Sara Miller Script

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Some questions Sara is frequently asked when people discover that she’s a writer.

Do you read a lot?

I've been a devourer of books ever since I was able to read. As a girl, I would read and re-read the books on my shelves. I think I've read The Secret Garden and Little Women about 14 times each. I do the same thing now to a certain extent, although there are so many amazing books out there and so little time . . .

I read quite a bit now, though not as much as I'd like. I belong to a book club and I really appreciate being introduced to great books that I might not necessarily have chosen on my own.

Who are some of your favorite writers?

There are so many writers I admire and enjoy, but I wouldn't be lying if I told you that I've read every book ever written by Jane Austen, Anne Tyler, Pat Conroy, Alice Hoffman, and Anita Shreve. I also like Wally Lamb, Frank McCourt, and Sue Miller a great deal.

What are your favorite books?

Some early favorites:

  • Are You There God? It's Me, Margaret by Judy Blume—a major rite of passage for me
  • Little Women by Louisa May Alcott
  • Hollywood Wives by Jackie Collins (yes, Jackie Collins)—found it on Grandma's bookshelf and couldn't put it down

And more recently:

  • Memoirs of a Geisha by Arthur Golden—absolutely transporting
  • White Oleander by Janet Fitch—gorgeous and honest
  • Breathing Lessons by Anne Tyler
  • Divine Secrets of the Ya Ya Sisterhood by Rebecca Wells

Have you always wanted to be a writer?

The short answer is no. An Olympic gymnast, an interior decorator, a concert pianist, editor of Vanity Fair (see bio)—Yes. A writer? No. I can say, however, that I've always felt drawn to the literary side of life. At some point during my formative years, I remember seeing a movie where the female protaganist was a book editor and I couldn't get over how lucky she was because she was able to read books every day—and get paid for it. I have always written and enjoyed the process. In high school and college, I was quite geeky about it, actually looking forward to writing the assigned essays and papers. And I'm forever making up characters and stories in my head and then asking myself "what if?". What if she said this? What if he did this? What if that were to happen? So putting those musings down on paper is somewhat of a natural progression. If I didn't, I suppose all those thoughts would just be swirling around in my head.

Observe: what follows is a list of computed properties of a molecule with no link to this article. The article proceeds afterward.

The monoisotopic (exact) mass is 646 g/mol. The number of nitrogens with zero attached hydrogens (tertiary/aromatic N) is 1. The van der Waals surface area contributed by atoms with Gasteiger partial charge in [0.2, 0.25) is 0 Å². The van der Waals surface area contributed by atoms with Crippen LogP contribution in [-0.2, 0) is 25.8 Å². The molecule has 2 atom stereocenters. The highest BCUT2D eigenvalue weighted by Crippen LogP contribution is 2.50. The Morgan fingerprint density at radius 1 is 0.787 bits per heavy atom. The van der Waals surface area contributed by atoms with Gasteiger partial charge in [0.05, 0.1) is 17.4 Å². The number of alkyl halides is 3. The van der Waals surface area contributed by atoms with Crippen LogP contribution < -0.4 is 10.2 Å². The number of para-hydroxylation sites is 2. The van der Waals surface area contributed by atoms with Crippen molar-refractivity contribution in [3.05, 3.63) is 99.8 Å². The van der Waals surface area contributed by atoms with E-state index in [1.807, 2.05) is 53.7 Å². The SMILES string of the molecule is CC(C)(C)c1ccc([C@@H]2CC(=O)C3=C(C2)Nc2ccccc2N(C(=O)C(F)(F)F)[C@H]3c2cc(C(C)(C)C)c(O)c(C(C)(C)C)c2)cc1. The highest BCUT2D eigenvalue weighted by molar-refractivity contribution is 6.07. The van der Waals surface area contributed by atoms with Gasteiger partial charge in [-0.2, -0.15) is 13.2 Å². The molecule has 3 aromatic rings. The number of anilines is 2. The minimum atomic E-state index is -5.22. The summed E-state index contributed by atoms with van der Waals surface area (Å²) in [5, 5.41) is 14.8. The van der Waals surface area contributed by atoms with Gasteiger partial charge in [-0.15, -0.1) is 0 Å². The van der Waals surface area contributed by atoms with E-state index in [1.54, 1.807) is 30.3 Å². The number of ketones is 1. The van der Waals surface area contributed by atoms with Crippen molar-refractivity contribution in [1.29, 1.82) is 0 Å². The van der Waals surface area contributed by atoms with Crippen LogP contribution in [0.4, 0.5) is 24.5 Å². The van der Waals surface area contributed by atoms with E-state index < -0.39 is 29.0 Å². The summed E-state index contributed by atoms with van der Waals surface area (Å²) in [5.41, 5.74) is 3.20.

How did you come up with the idea for No Simple Thing?

Soon after we were married, my husband decided to revise his will. We had to discuss what would take place if anything ever happened to him, and since we had custody of his three children, I naturally began to wonder what would happen to them in such a case. The story just progressed from there, I suppose.

Are you working on anything now?

I’m working on a YA (young adult) novel right now. The story focuses on the experiences of a troubled teen who is sentenced to attend a tough-as-nails wilderness treatment program in the mountains of southern Utah.

What do you do when you’re not writing?

I get together with friends or I just hang out with my husband, my three step-children, and my two golden retrievers, who happen to be the cutest creatures on the entire planet (see proof below). 

I love eating out, going to the beach, playing tennis, and collecting adorable shoes. I also have quite an impressive collection of pears. I believe I’m up to about 31, and that’s not even counting Christmas ornaments. But my hubby has said “enough already” about nine pears ago, so I really must stop. Let’s see, I make a spicy guacamole that friends and family say is to die for, I’m addicted to Jeopardy, and I can count to 10 in six different languages including Mandarin (my mom used to work in a Chinese restaurant).

That’s my story and I’m stickin’ to it.

 


© 2007 Sara Miller. All rights reserved.